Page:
As a general rule, I don’t go into potential album reviews blindly. I generally know at least something about the band, or if it’s a new band I’ve heard one of their songs streaming somewhere online, so I have an idea of what to expect musically before listening to the album the first time. Not so much with Nero Di Marte. All I had was an email that described them as an “Italian atmospheric metal” band who play “progressive, avant-garde and technically precise metal/death metal.” I was intrigued by the description—as we’ve recently covered, call something ‘progressive’ and I’m probably going to be all over it—so I gave it a listen. I was expecting something complex, challenging, and technical. And this album is all of those things, but there’s something else going on here that elevates this album to an entirely different level than almost anything I’ve ever heard before.
Here’s the best way I can describe Nero Di Marte: imagine a supergroup featuring the rhythm section from Ulcerate, Luc Lemay of Gorguts and Joe Duplantier of Gojira on guitars, and Spencer Sotelo of Periphery on vocals. It’s a bit of an oversimplification, but all the basics of their sound are covered: the unbelievably tight rhythm section that can change tempos in the blink of an eye, very technical rhythm guitar work with a groove, a lead guitarist who can either play complex lead lines or add more tech-death based rhythm parts, and a vocalist who can soar over it all. Unless he’s growling like Jens Kidman from Meshuggah. Or doing something else entirely. I swear, vocalist Sean Worrell (who also plays guitar) even sounds like Layne Staley at the beginning of the song “Nero Di Marte” Really, Worrell shows more of a range of styles over the course of this album than any other vocalist I think I’ve ever heard, which is just one of the remarkable things about this disc.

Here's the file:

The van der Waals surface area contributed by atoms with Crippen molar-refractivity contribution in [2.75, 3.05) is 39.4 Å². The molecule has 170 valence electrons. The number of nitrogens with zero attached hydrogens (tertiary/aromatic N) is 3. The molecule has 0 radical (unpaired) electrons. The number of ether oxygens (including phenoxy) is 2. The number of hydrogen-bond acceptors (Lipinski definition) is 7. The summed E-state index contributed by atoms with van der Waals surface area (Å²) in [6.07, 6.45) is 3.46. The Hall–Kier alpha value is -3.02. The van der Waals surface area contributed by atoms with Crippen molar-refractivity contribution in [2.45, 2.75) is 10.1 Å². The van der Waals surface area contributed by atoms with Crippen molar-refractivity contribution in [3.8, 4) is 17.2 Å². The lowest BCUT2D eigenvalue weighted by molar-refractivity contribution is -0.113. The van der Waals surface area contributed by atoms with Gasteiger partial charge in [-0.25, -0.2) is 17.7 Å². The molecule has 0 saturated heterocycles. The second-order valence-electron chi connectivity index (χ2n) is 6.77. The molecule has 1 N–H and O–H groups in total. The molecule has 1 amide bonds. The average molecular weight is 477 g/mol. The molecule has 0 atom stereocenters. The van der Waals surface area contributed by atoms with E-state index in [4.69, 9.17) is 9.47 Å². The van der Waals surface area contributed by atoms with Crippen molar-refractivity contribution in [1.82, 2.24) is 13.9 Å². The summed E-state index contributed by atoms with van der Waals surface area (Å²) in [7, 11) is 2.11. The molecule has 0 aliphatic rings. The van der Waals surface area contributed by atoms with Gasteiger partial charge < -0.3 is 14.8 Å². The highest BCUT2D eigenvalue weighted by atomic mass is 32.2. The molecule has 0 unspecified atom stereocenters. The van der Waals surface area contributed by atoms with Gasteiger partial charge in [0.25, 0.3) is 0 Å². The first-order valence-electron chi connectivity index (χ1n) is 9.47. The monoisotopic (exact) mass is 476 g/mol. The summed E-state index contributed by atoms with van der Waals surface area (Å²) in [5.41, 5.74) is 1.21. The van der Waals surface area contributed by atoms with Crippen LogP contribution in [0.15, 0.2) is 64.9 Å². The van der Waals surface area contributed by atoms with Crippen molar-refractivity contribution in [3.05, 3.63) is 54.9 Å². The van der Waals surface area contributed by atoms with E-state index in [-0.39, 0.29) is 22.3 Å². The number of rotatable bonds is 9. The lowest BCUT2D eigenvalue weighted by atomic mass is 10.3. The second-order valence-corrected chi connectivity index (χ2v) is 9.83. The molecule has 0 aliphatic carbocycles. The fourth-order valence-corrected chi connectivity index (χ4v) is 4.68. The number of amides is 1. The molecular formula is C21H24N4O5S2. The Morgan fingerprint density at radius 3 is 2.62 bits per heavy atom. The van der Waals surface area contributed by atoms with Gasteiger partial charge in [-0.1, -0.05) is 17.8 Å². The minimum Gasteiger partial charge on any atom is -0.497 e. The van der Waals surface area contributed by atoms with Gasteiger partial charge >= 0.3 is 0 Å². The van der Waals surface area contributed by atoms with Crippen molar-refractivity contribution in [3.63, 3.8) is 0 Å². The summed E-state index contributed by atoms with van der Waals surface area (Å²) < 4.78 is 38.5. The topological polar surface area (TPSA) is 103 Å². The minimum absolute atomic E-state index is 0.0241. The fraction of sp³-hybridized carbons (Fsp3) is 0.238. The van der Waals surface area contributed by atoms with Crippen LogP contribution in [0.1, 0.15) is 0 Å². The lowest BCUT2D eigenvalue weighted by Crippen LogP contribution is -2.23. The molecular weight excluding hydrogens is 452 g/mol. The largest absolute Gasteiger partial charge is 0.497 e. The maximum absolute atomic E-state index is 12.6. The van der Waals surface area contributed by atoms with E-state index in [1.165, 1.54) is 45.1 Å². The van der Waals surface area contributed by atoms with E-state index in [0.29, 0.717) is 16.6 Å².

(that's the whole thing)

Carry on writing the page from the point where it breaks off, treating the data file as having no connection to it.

But what really gets me excited about Nero Di Marte, whose name comes from “an iron oxide that produces a deep, dark, intense black that when in contact with other colors can permanently coat or noticeably transform them,” is this: you know how with even the most technical of bands, after listening to a certain number of songs you can figure out their tendencies and start to anticipate where the songs are going to go next? I’ve given this album close to a dozen listens and I’m no closer to figuring out how they structure their songs or anticipating where each song is going to go next than I was the first time I listened to it. It may be the only metal album I’ve ever listened to that many times and I still have no idea how they’re doing what they’re doing. This is incredibly complex music made by unbelievably talented musicians, and this album is going to be on heavy rotation for a very long time because it’s an absolute masterpiece.
But don’t just take my word for it, You can spend the next six minutes agape while streaming the album’s first track here and . And then you can pre-order Nero Di Marte, which will be available via Prosthetic Records on March 18, by clicking here. Mark my words: a finer technical metal album will not be released this year.
Final Grade: A+